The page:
Hell-wain Spotting:

white hearse Street Railway Review 1891
Child’s trolley hearse, 1891 Mexico

[Originally published 1 November 2016 at HauntedOhiobooks.com]

Dia de los Muertos begins today. I hope you have your ofrendas decorated and have laid in a good supply of sugar skulls and marigolds. Although I’ve previously told ghost stories about dead nuns and sinister ravens and corpse-confessors to celebrate, this year I’d like to visit the fascinating world of Hispanic street-car hearses. They are perhaps, not strictly speaking hell-wains, the common carrier for the souls of the damned, but rather vehicles for Purgatorial passage. (Incidentally, I had thought about calling this post “A Streetcar Named ‘The Crier.’” There was a funeral street car in Baltimore christened “Dolores.”)

While trolley hearses were used in the United States, there did not seem to be as much enthusiasm about the idea as there was in Mexico and South America where they were seen as a modern innovation and a symbol of progressive government policies towards the poor, offering various levels of service and conveying the bodies of paupers to the grave without charge.

Despite the egalitarian public’s fondness for private funeral trains and carriages in the United States, the press seemed fascinated by this “class system” of Mexican funerals.  The trolley funerals were often the subject of “curious customs from our neighbors to the south” articles, complete with the casual racism of the time.  I’ll caution you that there will be a bit of overlap with the articles here because I’m a completist when it comes to documenting mortuary history.

Here we see how the trolley hearses did not start out as a program of government beneficence, but as a capitalist venture.

first class funeral car
First-class funeral car, 1884

FUNERALS ON STREET CARS

When the street-car line was first opened in [the City of] Mexico an enterprising stockholder, Senor Gayosso, bought up all the hearses in the city. He then had funeral cars built for the tracks and procured the sole right to prepare passengers and haul them to their last resting-place. He is to-day one of the wealthiest men in Mexico. The first-class funeral cars for adults are built of fine black wood. A raised part is in the center of the car on which the coffin is placed. A canopy, exquisitely finished, covers the entire car, the sides being artistically draped. From four to eight beautiful black horses, with long, black plumes in their heads, haul this strange car.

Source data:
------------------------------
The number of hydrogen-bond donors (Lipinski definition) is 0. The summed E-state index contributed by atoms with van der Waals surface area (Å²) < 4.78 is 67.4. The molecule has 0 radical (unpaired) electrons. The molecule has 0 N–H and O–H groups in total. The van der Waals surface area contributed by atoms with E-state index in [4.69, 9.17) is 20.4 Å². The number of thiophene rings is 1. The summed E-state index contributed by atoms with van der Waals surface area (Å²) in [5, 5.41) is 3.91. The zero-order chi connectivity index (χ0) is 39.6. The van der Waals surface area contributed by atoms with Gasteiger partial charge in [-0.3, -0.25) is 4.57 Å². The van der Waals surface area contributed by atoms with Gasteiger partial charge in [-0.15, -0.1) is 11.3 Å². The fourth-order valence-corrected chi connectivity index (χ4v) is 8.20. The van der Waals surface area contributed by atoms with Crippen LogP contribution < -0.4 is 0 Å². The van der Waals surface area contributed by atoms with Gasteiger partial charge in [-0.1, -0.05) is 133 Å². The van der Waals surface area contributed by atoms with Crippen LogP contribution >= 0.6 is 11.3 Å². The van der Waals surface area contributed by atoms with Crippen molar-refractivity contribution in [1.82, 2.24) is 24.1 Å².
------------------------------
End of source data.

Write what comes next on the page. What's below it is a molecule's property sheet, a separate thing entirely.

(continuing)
The two drivers are dressed in fine black suits, gloves and high silk hats, bound with wide crepe bands. The coffin is placed on the rest prepared for it, and all around and over flowers are placed. Following this comes a train of cars with the friends. The windows are draped with white crepe and the doors with black. A funeral train will average twenty cars and more, if it is a person of wealth who has died. But in the hundreds who follow a body to the grave cannot be found one woman or child.

I have asked the reason why no women ever attend funerals in Mexico. It is against the rules of society. Mr. Gayosso says women are not allowed to go to funerals because they cry too much. However, a wife cannot go to her husband’s funeral, nor can a mother follow her babe to its grave.

There is a similarity in all the funeral cars. Those for children are white, drawn by white horses. Those for the poor are, like other things in this world for the poor, cheap and shabby. The poor Indian can have a funeral-car and two passage tickets for fifty cents by applying to the police. He can even hire a plain, unpainted coffin to carry the dead to the grave. Once there, the body is wrapped in a serape and consigned to a grave which has been rented for from two to five years. At the end of that time the grave is opened and the bleaching bones are cast into a corner kept for that purpose, where they lay bleaching in the hot Southern sun, exposed to the gaze of the public.

Funerals cost from fifty cents to $2,000. One of the prettiest customs in Mexico is the universal respect which greets a passing funeral. Every man, from the millionaire to the poor, half-clad peon, takes off his hat until the sad train is passed. Well-dressed senoras bow their head and silently cross themselves, while the Indian women kneel in prayer. Cincinnati [OH] Enquirer 21 May 1887: p. 15

Even today “Agencias Funerarias Gayosso” appears to be one of the most prominent funeral directors in Mexico.

cheap funeral car, Mexico Street Railway Review 1891
The cheapest class of funeral car, except for the multi-compartmented one for pauper funerals. 1891

Among the poor, there was a custom of carrying the coffin to the cemetery by hand or on the head.

The Mexicans have a queer way of burying the dead. The corpse is tightly wrapped in century plant matting, and placed in a coffin rented for about twenty-five cents. One or two natives, as the case may be, place the coffin on their heads and go in a trot to the grave, where the body is interred, and the coffin is then returned. The wealthy class use the street cars as hearses, and the friends follow behind the cars on foot. Evening News [San Jose, CA] 23 February 1889: p. 3